The ACLU filed a class action lawsuit against the city of San Diego today, alleging that the city’s police and environmental services departments illegally confiscated and destroyed the property of homeless people who left it unattended.

In its complaint, the ACLU said the city has conducted raids in which police officers and city workers waited for homeless people to enter churches or shelters seeking services and then descended on their unattended property and immediately destroyed it.

“The City has mounted a campaign against its homeless citizens with a series of well-planned, ruthlessly executed and mean-spirited raids designed to harass these citizens and ‘drive them away,’” the complaint states. “The City knows that these items are not trash and that they have been placed outside the church or shelter only temporarily.”

The suit alleges the property was seized in violation of the Constitution’s Fourth Amendment prohibiting unreasonable search and seizure.

“It’s also a violation of due process,” said David Blair-Joy, legal director of the ACLU of San Diego and Imperial Counties. “Government should not take or destroy property without due process of law.”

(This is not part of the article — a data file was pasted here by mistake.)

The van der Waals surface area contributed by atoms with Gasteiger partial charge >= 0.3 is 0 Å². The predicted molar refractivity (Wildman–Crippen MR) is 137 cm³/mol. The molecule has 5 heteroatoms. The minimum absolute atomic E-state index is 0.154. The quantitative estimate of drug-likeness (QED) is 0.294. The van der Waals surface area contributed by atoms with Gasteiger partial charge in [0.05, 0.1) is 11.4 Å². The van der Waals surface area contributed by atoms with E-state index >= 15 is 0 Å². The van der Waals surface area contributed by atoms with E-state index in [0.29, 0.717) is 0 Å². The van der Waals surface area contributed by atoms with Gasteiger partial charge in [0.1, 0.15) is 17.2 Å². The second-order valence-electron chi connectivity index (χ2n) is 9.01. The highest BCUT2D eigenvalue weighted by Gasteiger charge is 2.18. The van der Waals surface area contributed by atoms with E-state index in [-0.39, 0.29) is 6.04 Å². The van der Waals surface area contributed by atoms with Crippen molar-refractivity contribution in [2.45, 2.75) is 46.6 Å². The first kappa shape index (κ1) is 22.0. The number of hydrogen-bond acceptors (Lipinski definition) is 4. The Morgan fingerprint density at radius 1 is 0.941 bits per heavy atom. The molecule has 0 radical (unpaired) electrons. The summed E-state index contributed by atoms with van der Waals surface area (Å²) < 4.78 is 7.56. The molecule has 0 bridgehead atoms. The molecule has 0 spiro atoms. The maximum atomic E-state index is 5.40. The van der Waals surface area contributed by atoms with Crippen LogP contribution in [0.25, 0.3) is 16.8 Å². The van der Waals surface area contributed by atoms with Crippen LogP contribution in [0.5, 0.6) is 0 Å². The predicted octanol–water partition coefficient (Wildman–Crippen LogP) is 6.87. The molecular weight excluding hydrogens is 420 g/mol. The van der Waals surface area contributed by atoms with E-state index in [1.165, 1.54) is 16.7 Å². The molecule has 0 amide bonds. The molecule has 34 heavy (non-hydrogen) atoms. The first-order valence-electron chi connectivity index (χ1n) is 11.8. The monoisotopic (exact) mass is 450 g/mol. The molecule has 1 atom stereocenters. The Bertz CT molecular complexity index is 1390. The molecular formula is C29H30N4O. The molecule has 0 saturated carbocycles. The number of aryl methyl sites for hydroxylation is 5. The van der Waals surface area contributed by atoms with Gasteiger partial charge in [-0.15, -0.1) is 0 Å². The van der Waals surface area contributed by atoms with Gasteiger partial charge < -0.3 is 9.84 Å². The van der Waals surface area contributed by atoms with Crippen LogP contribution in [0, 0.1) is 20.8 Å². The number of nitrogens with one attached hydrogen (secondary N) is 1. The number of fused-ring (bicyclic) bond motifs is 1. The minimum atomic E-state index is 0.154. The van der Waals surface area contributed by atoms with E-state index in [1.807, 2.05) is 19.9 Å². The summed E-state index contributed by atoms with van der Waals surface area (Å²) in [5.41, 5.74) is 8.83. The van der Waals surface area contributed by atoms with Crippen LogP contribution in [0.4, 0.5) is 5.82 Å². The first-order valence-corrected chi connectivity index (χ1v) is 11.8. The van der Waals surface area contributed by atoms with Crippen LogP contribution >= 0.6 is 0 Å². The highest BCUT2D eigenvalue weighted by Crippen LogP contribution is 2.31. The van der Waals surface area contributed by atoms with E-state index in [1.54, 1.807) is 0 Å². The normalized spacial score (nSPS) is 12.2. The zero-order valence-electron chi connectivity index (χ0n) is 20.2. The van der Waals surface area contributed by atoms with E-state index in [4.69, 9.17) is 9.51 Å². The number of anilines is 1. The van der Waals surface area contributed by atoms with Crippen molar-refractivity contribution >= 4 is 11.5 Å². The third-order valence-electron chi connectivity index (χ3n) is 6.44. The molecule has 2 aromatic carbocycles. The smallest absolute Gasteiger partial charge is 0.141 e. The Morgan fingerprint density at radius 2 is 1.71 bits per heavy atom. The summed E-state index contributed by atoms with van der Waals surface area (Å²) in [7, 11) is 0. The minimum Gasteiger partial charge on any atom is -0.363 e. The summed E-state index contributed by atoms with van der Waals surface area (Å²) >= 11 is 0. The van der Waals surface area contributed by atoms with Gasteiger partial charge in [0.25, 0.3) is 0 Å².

“This was extremely important personal property including medication, family photographs and blankets to keep them warm at night — irreplaceable stuff,” Blair-Joy said.

The lawsuit documents three separate raids the ACLU says the city systematically conducted.

City Attorney spokeswoman Gina Coburn said her office had not seen the complaint as of Wednesday and could not comment.

The class action suit asks the federal court to issue an injunction and temporary restraining order forcing the city to stop any raids. It also asks the court to define a class of all homeless people who have had similar experiences and will seek damages on their behalf, Blair-Joy said.

The case was filed jointly with the law offices of Scott Dreher, one of the attorneys who in 2007 won a lawsuit against the city that forced it to allow homeless people to sleep on public sidewalks between the hours of 9 p.m. and 5:30 a.m.

— ADRIAN FLORIDO

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